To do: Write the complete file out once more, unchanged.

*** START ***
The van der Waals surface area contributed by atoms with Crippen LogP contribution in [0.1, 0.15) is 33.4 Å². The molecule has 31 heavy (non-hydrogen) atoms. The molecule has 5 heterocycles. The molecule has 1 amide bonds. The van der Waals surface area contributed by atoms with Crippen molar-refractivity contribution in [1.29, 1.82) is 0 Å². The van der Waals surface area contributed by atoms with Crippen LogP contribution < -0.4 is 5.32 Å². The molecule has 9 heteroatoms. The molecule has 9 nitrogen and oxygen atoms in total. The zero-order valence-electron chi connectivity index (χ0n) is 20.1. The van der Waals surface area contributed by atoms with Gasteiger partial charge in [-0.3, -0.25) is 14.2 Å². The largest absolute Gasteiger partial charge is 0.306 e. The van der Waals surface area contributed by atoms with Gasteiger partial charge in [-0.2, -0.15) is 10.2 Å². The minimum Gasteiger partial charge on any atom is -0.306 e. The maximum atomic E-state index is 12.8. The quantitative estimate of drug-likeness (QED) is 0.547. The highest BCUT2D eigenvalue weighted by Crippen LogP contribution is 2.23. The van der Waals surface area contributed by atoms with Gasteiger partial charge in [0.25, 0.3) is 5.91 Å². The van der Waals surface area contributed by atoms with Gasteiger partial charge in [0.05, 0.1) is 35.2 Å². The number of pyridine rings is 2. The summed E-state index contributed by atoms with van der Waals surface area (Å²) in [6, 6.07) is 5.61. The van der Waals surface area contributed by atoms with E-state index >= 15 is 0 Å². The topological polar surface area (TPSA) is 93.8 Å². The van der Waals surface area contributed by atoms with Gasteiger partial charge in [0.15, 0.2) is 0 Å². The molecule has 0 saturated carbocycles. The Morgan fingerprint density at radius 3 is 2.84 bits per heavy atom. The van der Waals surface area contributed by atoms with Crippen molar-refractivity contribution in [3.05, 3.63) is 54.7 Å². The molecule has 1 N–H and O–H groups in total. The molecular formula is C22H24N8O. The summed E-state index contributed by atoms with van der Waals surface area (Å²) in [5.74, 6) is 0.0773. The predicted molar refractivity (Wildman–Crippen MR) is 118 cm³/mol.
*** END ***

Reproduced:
The van der Waals surface area contributed by atoms with Crippen LogP contribution in [0.1, 0.15) is 33.4 Å². The molecule has 31 heavy (non-hydrogen) atoms. The molecule has 5 heterocycles. The molecule has 1 amide bonds. The van der Waals surface area contributed by atoms with Crippen molar-refractivity contribution in [1.29, 1.82) is 0 Å². The van der Waals surface area contributed by atoms with Crippen LogP contribution < -0.4 is 5.32 Å². The molecule has 9 heteroatoms. The molecule has 9 nitrogen and oxygen atoms in total. The zero-order valence-electron chi connectivity index (χ0n) is 20.1. The van der Waals surface area contributed by atoms with Gasteiger partial charge in [-0.3, -0.25) is 14.2 Å². The largest absolute Gasteiger partial charge is 0.306 e. The van der Waals surface area contributed by atoms with Gasteiger partial charge in [-0.2, -0.15) is 10.2 Å². The minimum Gasteiger partial charge on any atom is -0.306 e. The maximum atomic E-state index is 12.8. The quantitative estimate of drug-likeness (QED) is 0.547. The highest BCUT2D eigenvalue weighted by Crippen LogP contribution is 2.23. The van der Waals surface area contributed by atoms with Gasteiger partial charge in [0.25, 0.3) is 5.91 Å². The van der Waals surface area contributed by atoms with Gasteiger partial charge in [0.05, 0.1) is 35.2 Å². The number of pyridine rings is 2. The summed E-state index contributed by atoms with van der Waals surface area (Å²) in [6, 6.07) is 5.61. The van der Waals surface area contributed by atoms with E-state index >= 15 is 0 Å². The topological polar surface area (TPSA) is 93.8 Å². The van der Waals surface area contributed by atoms with Gasteiger partial charge in [0.15, 0.2) is 0 Å². The molecule has 0 saturated carbocycles. The Morgan fingerprint density at radius 3 is 2.84 bits per heavy atom. The van der Waals surface area contributed by atoms with Crippen molar-refractivity contribution in [3.05, 3.63) is 54.7 Å². The molecule has 1 N–H and O–H groups in total. The molecular formula is C22H24N8O. The summed E-state index contributed by atoms with van der Waals surface area (Å²) in [5.74, 6) is 0.0773. The predicted molar refractivity (Wildman–Crippen MR) is 118 cm³/mol.